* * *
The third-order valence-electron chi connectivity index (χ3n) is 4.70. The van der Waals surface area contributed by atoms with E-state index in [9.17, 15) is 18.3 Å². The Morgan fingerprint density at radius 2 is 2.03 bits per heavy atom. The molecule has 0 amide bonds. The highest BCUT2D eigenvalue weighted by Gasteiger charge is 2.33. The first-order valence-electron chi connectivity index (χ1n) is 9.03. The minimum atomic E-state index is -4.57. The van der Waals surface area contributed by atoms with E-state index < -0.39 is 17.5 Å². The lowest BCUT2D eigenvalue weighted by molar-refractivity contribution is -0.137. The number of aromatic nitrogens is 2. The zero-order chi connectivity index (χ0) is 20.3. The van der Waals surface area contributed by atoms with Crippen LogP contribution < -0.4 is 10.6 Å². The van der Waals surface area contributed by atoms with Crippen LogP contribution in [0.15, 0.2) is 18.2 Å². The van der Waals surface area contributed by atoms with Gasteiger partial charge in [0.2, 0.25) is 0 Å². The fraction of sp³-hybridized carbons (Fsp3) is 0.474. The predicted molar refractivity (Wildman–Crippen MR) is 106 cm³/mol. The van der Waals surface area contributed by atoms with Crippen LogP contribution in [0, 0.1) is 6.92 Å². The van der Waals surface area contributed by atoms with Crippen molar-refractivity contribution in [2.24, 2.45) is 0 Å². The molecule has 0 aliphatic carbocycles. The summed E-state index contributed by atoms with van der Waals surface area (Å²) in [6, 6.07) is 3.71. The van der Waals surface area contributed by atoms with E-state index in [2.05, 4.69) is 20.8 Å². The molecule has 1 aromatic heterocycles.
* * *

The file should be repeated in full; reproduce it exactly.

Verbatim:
The third-order valence-electron chi connectivity index (χ3n) is 4.70. The van der Waals surface area contributed by atoms with E-state index in [9.17, 15) is 18.3 Å². The Morgan fingerprint density at radius 2 is 2.03 bits per heavy atom. The molecule has 0 amide bonds. The highest BCUT2D eigenvalue weighted by Gasteiger charge is 2.33. The first-order valence-electron chi connectivity index (χ1n) is 9.03. The minimum atomic E-state index is -4.57. The van der Waals surface area contributed by atoms with E-state index < -0.39 is 17.5 Å². The lowest BCUT2D eigenvalue weighted by molar-refractivity contribution is -0.137. The number of aromatic nitrogens is 2. The zero-order chi connectivity index (χ0) is 20.3. The van der Waals surface area contributed by atoms with Crippen LogP contribution < -0.4 is 10.6 Å². The van der Waals surface area contributed by atoms with Crippen LogP contribution in [0.15, 0.2) is 18.2 Å². The van der Waals surface area contributed by atoms with Gasteiger partial charge in [0.2, 0.25) is 0 Å². The fraction of sp³-hybridized carbons (Fsp3) is 0.474. The predicted molar refractivity (Wildman–Crippen MR) is 106 cm³/mol. The van der Waals surface area contributed by atoms with Crippen LogP contribution in [0, 0.1) is 6.92 Å². The van der Waals surface area contributed by atoms with Crippen molar-refractivity contribution in [2.24, 2.45) is 0 Å². The molecule has 0 aliphatic carbocycles. The summed E-state index contributed by atoms with van der Waals surface area (Å²) in [6, 6.07) is 3.71. The van der Waals surface area contributed by atoms with E-state index in [2.05, 4.69) is 20.8 Å². The molecule has 1 aromatic heterocycles.